On the housing bubble: I understand where you’re coming from but having been a professional investor for a decade, I look at life through a different lens than you. The vast majority of behavior in the financial markets can be explained by fear or greed. So when things blow up, you can easily figure out why by tracing back the connections as to who had something to gain (greed) and who had something to lose (fear).
Many of the mathematical constructs used in the financial markets are simply smoke and mirrors used by the greedy to fleece the stupid or lazy. I haven’t the slightest doubt that the really smart people at Goldman Sachs understood that you can’t truly repackage garbage loans into AAA securities. But they understood that if you made it complicated enough, very few people would bother to analyze hundreds of pages of documents. And then you could fleece investors for years without anyone noticing.
I don’t disagree with you that many financial models are based on bogus assumptions. Those who know what they’re doing understand that Black-Scholes is a framework for understanding options but requires a fudge factor called “implied volatility” which is essentially a proxy for investor fear. You won’t meet a single value investor who believes in the efficient market theory. I could go on and on with dumb math things in finance but it sounds like you already know about most of them.
Where we disagree is the role that math plays in market irrationality. You seem to think that faulty math is a fundamental driver. I think that math is simply a small piece of a larger mosaic (which includes many other pieces like suits, fancy power point slides, corporate-speak, status symbols, etc.). This larger mosaic is simply smoke and mirrors to obfuscate the fact that in financial markets, most behavior is driven by greed and fear. There will always be greedy people who think there’s nothing wrong with using whatever means available to enrich themselves at the expense of those not smart (or hard-working) enough to know they’re getting fleeced.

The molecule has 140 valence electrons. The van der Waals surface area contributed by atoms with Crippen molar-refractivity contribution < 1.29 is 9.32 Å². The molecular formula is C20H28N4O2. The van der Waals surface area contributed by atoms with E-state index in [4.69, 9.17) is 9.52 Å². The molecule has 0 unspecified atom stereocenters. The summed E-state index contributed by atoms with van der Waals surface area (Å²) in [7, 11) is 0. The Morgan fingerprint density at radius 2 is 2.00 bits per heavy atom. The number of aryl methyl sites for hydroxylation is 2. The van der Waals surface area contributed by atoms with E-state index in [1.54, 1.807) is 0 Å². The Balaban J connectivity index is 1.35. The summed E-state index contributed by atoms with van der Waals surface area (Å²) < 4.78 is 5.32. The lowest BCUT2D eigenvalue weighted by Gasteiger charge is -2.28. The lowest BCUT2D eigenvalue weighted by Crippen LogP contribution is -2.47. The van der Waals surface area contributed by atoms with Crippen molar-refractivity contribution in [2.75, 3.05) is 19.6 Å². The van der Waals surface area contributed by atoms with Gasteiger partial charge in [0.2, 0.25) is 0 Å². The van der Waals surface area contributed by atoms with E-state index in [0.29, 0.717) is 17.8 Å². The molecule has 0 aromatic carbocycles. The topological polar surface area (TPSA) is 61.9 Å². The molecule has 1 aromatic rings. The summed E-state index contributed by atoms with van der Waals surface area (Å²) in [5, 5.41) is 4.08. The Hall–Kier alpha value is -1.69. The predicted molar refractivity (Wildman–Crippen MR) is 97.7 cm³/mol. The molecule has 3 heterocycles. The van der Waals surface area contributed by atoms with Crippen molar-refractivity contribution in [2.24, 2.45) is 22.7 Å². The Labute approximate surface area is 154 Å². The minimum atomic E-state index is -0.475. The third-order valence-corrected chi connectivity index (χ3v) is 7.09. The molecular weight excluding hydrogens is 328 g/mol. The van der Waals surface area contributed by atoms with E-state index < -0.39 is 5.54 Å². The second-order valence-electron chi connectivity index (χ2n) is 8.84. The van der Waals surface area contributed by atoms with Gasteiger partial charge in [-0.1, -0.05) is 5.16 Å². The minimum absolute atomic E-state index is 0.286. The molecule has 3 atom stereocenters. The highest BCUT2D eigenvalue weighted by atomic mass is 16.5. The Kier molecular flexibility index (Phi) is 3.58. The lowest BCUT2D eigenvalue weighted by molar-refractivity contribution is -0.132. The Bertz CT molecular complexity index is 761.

Before there were fancy math models, there were many market booms and busts. If faulty math models were never to be used in markets going forward, there would still be financial booms and busts. This assumes human behavior continues to have greed and fear as the primary drivers for financial choices. It will take far more than good math to get everyone in the world to rid themselves of greed and fear when making financial decisions.
It is amazing, because after I read this post the first thought that crossed my mind was – its the GREED.
As fascinating as mathematical model are, they are not miracle machines. If your models were more conservative, maybe they might not require you to make such life shattering decisions.
During the financial crash, I remember listening to an interview on BBC where a bank representative justified paying huge bonuses to their employees because they did not want to “lose talent”. Logically one would wonder how many lucrative jobs are out there in the financial sector given the collapse, where exactly are all these talented souls going to hop ?